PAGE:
So my problem is this - I'm a 21 year old student with no family, none. I've always been a ward of the state, and while I bounced around in halls as soon as I went to uni, I'm not looking to strike out on my own, but I always get blocked with the guarantor thing. My foster mother has offered to help, but she doesn't earn a lot and doesn't own a home so she doesnt qualify... In your opinion, would the landlord accept me paying for the insurance and a guarantor with a reduced income?

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Midlander 13th June, 2012 @ 00:07

I can't believe what I'm hearing here! A 6 figure income & they want a guarantor?? Stupid b'stards.

Landlords & letting agents have just become too greedy. However, 2012 is the Year of the Big Crunch, I believe (in many other ways too), and when more people lose jobs, ludicrous rental prices are rejected, councils are overwhelmed by the amount of people looking for social housing which they can't provide, and homeless people start to line the streets...things will have to change. Rents must be capped & landlords/agents must be obliged to accept tenants on trust, as they used to do. It's only the minority of bad tenants that cause trouble after all, as has always been the case.

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kay 11th July, 2012 @ 17:18

i need a guarantor would my retired nan and grandad be able 2 be 1for me they own their house and have an income of £800 a month !!

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Midlander 11th July, 2012 @ 20:25

I don't think so - their income isn't sufficient!

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Chris 11th July, 2012 @ 21:41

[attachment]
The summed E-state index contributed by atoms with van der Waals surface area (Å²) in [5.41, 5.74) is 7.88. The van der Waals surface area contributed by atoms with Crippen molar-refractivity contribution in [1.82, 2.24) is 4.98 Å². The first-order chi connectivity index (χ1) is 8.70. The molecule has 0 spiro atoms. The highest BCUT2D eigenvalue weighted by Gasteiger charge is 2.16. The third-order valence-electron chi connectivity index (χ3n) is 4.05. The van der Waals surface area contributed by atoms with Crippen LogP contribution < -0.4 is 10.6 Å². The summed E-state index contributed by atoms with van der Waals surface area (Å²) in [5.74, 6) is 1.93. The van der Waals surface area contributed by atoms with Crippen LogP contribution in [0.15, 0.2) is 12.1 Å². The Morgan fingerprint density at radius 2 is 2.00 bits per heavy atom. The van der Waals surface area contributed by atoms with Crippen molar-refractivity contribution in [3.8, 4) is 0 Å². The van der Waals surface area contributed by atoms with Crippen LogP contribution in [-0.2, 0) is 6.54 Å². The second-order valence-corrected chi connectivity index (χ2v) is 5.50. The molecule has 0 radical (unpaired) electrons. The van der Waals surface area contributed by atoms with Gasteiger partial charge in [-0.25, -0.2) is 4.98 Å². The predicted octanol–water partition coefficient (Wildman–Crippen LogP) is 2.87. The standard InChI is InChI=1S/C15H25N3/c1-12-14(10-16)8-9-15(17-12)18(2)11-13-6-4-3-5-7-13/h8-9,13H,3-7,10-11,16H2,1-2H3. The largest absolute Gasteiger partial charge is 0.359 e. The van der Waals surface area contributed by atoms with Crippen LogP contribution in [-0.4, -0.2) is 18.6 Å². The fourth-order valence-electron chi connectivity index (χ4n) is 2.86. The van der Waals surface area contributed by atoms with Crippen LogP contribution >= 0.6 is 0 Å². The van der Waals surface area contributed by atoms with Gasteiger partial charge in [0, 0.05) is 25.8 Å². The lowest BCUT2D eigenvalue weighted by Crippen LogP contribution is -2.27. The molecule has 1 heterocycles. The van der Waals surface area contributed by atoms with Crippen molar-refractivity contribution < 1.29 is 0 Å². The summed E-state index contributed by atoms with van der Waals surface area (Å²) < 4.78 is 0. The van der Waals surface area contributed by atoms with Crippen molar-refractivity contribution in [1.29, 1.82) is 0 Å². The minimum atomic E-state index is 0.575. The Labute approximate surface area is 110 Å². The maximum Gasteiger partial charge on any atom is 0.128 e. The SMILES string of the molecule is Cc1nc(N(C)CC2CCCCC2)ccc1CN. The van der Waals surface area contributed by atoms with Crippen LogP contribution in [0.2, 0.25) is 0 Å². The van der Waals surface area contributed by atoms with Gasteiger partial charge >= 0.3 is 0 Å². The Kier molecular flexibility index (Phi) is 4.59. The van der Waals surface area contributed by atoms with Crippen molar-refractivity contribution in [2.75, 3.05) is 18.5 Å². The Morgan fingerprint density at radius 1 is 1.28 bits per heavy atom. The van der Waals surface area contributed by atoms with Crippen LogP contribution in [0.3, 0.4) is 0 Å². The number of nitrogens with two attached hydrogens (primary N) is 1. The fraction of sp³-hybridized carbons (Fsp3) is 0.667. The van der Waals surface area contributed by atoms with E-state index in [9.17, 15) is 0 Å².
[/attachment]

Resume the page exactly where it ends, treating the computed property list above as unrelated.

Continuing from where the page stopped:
KAY; to be a guarantor I do believe the people, person or company will have to have spare the same in rent a month just in case you cant pay it. Also depends on what the rent is. I also agree with Midlander I have been told before now a guarantor would need 3x the rent spare a month. Not many folk got that knocking around.
Personally I think its a load of old horse shit.

But if you are self employed then you do not need a guarantor or any letters of reference.... Just the six months rent up front and paid before you get the keys, then the same a again if you want to stay.
I would do this but it sounds as dodgy as a week old kebab or any food a week old for that matter. You wouldn't touch it never mind eat it.

KAY: also go talk to the letting agency in person ask them what they can do etc you might hit lucky.

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matt 11th July, 2012 @ 22:01

All true, i swear.

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Midlander 11th July, 2012 @ 22:33

I did believe you! That was just a rhetoric question!

I have discovered one thing that can work - when they start mumbling about guarantors, I state quite firmly that I'm not prepared to go down that road but that if the flat is to my liking, then I'm prepared to pay 3 months in advance, setting up a standing order for rent payment after that; this has been accepted by some

agents, after consulting with the landlords.

However I still haven't moved, as sadly the standard of accommodation on offer to lower income tenants these days has to be seen to be believed.

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Midlander 11th July, 2012 @ 22:35

Sorry about the last post! The website started to go haywire just as I was posting - don't know why that happened!!

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kay 12th July, 2012 @ 17:14